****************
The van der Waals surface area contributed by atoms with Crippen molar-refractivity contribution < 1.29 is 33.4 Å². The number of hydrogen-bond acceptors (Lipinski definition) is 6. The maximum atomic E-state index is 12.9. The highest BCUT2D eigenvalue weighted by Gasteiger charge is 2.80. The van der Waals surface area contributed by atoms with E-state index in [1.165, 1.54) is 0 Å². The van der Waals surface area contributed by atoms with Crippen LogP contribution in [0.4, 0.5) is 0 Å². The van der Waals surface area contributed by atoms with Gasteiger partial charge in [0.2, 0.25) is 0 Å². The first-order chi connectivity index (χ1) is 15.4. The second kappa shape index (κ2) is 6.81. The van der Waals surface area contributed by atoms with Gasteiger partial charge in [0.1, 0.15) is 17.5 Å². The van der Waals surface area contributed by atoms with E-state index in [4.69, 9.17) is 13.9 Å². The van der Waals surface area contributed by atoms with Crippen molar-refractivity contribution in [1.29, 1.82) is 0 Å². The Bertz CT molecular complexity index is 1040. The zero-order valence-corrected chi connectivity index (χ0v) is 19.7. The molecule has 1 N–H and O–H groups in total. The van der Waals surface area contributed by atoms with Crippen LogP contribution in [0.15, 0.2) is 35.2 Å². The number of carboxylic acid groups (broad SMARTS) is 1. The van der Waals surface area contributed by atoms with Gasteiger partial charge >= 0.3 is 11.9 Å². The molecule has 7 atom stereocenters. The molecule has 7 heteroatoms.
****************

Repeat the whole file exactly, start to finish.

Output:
The van der Waals surface area contributed by atoms with Crippen molar-refractivity contribution < 1.29 is 33.4 Å². The number of hydrogen-bond acceptors (Lipinski definition) is 6. The maximum atomic E-state index is 12.9. The highest BCUT2D eigenvalue weighted by Gasteiger charge is 2.80. The van der Waals surface area contributed by atoms with E-state index in [1.165, 1.54) is 0 Å². The van der Waals surface area contributed by atoms with Crippen LogP contribution in [0.4, 0.5) is 0 Å². The van der Waals surface area contributed by atoms with Gasteiger partial charge in [0.2, 0.25) is 0 Å². The first-order chi connectivity index (χ1) is 15.4. The second kappa shape index (κ2) is 6.81. The van der Waals surface area contributed by atoms with Gasteiger partial charge in [0.1, 0.15) is 17.5 Å². The van der Waals surface area contributed by atoms with E-state index in [4.69, 9.17) is 13.9 Å². The van der Waals surface area contributed by atoms with Crippen molar-refractivity contribution in [1.29, 1.82) is 0 Å². The Bertz CT molecular complexity index is 1040. The zero-order valence-corrected chi connectivity index (χ0v) is 19.7. The molecule has 1 N–H and O–H groups in total. The van der Waals surface area contributed by atoms with Crippen LogP contribution in [0.15, 0.2) is 35.2 Å². The number of carboxylic acid groups (broad SMARTS) is 1. The van der Waals surface area contributed by atoms with Gasteiger partial charge >= 0.3 is 11.9 Å². The molecule has 7 atom stereocenters. The molecule has 7 heteroatoms.